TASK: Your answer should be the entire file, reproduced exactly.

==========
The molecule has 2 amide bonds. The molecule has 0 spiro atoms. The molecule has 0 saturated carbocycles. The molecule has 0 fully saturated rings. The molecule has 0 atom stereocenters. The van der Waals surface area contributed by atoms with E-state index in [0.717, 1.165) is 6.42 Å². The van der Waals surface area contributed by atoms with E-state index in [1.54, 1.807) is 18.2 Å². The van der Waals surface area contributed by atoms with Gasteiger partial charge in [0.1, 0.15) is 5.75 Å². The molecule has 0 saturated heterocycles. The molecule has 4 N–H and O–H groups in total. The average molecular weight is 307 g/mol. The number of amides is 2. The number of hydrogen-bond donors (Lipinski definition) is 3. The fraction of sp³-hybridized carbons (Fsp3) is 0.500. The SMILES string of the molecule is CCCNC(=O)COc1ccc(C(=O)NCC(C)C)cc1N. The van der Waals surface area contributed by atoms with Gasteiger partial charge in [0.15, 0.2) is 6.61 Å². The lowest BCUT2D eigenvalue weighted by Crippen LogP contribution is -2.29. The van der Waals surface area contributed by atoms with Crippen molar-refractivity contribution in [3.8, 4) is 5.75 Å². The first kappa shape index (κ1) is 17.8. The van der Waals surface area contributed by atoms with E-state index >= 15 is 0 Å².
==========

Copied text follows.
The molecule has 2 amide bonds. The molecule has 0 spiro atoms. The molecule has 0 saturated carbocycles. The molecule has 0 fully saturated rings. The molecule has 0 atom stereocenters. The van der Waals surface area contributed by atoms with E-state index in [0.717, 1.165) is 6.42 Å². The van der Waals surface area contributed by atoms with E-state index in [1.54, 1.807) is 18.2 Å². The van der Waals surface area contributed by atoms with Gasteiger partial charge in [0.1, 0.15) is 5.75 Å². The molecule has 0 saturated heterocycles. The molecule has 4 N–H and O–H groups in total. The average molecular weight is 307 g/mol. The number of amides is 2. The number of hydrogen-bond donors (Lipinski definition) is 3. The fraction of sp³-hybridized carbons (Fsp3) is 0.500. The SMILES string of the molecule is CCCNC(=O)COc1ccc(C(=O)NCC(C)C)cc1N. The van der Waals surface area contributed by atoms with Gasteiger partial charge in [0.15, 0.2) is 6.61 Å². The lowest BCUT2D eigenvalue weighted by Crippen LogP contribution is -2.29. The van der Waals surface area contributed by atoms with Crippen molar-refractivity contribution in [3.8, 4) is 5.75 Å². The first kappa shape index (κ1) is 17.8. The van der Waals surface area contributed by atoms with E-state index >= 15 is 0 Å².